Mexican Drug War

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Mexican Drug War

Mexico’s leaders are currently waging a war on drugs – specifically drug cartels. These cartels are responsible for 90% of the illegal drugs that enter the United States, generating tens of billions in revenue annually. These drug cartels have been around for over thirty years, and have become so powerful that they represent a major threat to Mexico’s national security. During Mexico’s Drug War, tens of thousands of people have been killed, and over one and a half million people have been displaced.

It all started in the 1980s, when Miguel Ángel Félix Gallardo founded the Guadalajara Drug Cartel, smuggling drugs such as marijuana and opium into the United States. This was the start of the cartels in Mexico. Gallardo later split up the cartel into smaller subunits to make it more difficult for law enforcement to bring it down. After his capture in April 1989, the Guadalajara Cartel split up into several major subcartels, including the Sinaloa Cartel, Los Zetas Cartel, the Gulf Cartel, the La Familia Michoacana Cartel, and the Beltran Levya Cartel. The Cartels fight both against one another for territory and against the government. In 2010, Mexican President Felipe Calderòn said that the cartels are seeking to supplant the government, using force to impose their rule and make their own laws. As shown by the map on the top of the page, cartels are prevalent in a large portion of Mexico.

The Mexican Government is struggling to deal with the cartels. In December 2006, then President Felipe Calderòn sent six and a half thousand soldiers to the Mexican state of Michoacàn to end the rule of drug cartels there. This started the Mexican Drug War between the government and the cartels.

The government’s goal is to take apart the powerful drug cartels, instead of preventing the sale and transport of illegal drugs – this responsibility is left to U.S. officials. Calderòn used military force against drug cartels, a strategy which may have made the conflict even worse. The aggression has led to torture and killings by both the cartels and government forces. When cartel leaders are arrested or killed by the government, a power vacuum is created that results in many junior cartel members fighting to take the vacant positions. The Mexican government is outnumbered in this conflict, as they have 50,000 soldiers and 35,000 police involved, while there are about a hundred thousand armed drug cartel members. To make matters worse, many Mexican law enforcement officials are suspected of corruption, and the cartels are suspected of influencing the decisions of military officers. In 2008, the U.S. Joint Forces Command wrote in a report that Mexico could suddenly collapse within the next twenty years due to pressure from the drug cartels. Researchers have discussed the possibility of Mexico becoming a failed state.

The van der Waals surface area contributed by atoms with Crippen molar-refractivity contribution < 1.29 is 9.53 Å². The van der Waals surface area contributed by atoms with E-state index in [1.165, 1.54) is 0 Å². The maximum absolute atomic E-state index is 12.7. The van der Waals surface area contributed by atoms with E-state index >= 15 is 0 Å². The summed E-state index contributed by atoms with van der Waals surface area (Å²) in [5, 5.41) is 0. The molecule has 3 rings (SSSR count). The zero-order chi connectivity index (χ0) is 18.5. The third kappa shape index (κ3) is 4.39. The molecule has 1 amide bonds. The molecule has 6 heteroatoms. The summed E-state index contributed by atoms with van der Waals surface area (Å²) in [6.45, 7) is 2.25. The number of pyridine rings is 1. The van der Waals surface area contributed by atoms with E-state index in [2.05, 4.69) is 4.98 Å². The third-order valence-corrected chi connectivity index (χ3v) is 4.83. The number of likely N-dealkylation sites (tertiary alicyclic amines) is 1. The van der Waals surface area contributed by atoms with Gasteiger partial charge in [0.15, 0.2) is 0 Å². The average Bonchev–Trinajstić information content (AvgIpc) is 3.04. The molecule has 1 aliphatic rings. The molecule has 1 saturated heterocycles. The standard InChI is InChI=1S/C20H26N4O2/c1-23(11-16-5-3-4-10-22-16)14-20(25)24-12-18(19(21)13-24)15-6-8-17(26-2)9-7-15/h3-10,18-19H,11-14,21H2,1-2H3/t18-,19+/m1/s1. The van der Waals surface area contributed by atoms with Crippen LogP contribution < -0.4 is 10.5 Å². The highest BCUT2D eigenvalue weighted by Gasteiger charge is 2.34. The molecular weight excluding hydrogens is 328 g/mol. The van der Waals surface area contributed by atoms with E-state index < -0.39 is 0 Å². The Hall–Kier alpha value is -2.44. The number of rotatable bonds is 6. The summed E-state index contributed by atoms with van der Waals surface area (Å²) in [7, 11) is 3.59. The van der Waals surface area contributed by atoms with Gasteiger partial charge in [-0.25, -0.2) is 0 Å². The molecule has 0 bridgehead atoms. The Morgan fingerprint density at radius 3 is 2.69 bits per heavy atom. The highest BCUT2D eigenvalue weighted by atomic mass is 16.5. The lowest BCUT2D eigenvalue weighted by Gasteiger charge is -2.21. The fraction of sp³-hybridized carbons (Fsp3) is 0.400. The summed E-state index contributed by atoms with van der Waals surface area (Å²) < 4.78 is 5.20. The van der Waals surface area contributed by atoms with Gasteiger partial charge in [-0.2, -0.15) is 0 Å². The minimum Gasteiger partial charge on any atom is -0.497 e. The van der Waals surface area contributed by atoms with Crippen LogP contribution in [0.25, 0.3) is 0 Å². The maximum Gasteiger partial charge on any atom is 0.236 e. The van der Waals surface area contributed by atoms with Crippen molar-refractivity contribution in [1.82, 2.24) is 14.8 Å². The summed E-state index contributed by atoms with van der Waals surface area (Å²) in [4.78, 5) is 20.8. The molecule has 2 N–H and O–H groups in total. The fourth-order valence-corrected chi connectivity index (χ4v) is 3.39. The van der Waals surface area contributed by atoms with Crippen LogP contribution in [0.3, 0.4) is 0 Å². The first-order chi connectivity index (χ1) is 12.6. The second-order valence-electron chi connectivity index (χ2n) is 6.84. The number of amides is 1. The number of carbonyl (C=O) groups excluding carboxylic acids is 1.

Mexico’s citizens are angry and frustrated by the drug war – so much that they have formed their own militias to deal with it. These groups of vigilantes have numbers in the thousands, and are prevalent in Mexico’s southwestern mountain ranges. Civilians such as mechanics, farmers, taxi drivers, and shopkeepers man checkpoints, march across the streets, and put accused criminals in impromptu prisons. They put their convicts in public trials, hand them over to state officials, execute some of them, and get into firefights with cartel members. They also have an uneasy relationship with the government and police. The militias are a third side in the Drug War, since they are not exactly with the government and against the cartels. The government wants to disarm the militias, but they debate on how they should go about it. Some officials see the militias as enemies of the state just like the cartels, while others want to show the militias that the government is doing a good enough job in stopping cartel violence, convincing them to disarm of their own free will.

One suggested solution to the War on Drugs is to decriminalize drugs, which should weaken the cartel’s power by reducing their income. If legal drug stores can compete with illegal cartels and provide better prices, then they may be able to mitigate the problem. When alcohol was banned in the U.S. in the 1920s by the 18th amendment, organized crime became more powerful, and a large number of people were jailed. In 1933, prohibition was repealed by the 21st amendment. Detailed studies and analysis are still needed to determine if drug decriminalization is the best way to go, but it should definitely be given serious consideration.

About The Author

Hari Ravichandran

Hari Ravichandran is a chemical engineering student at NJIT, and was the Web & Multimedia Editor of The NJIT Vector during the Fall 2013 and Spring 2014 semesters. He writes a column on World News & Issues with the intention of informing students about current events.

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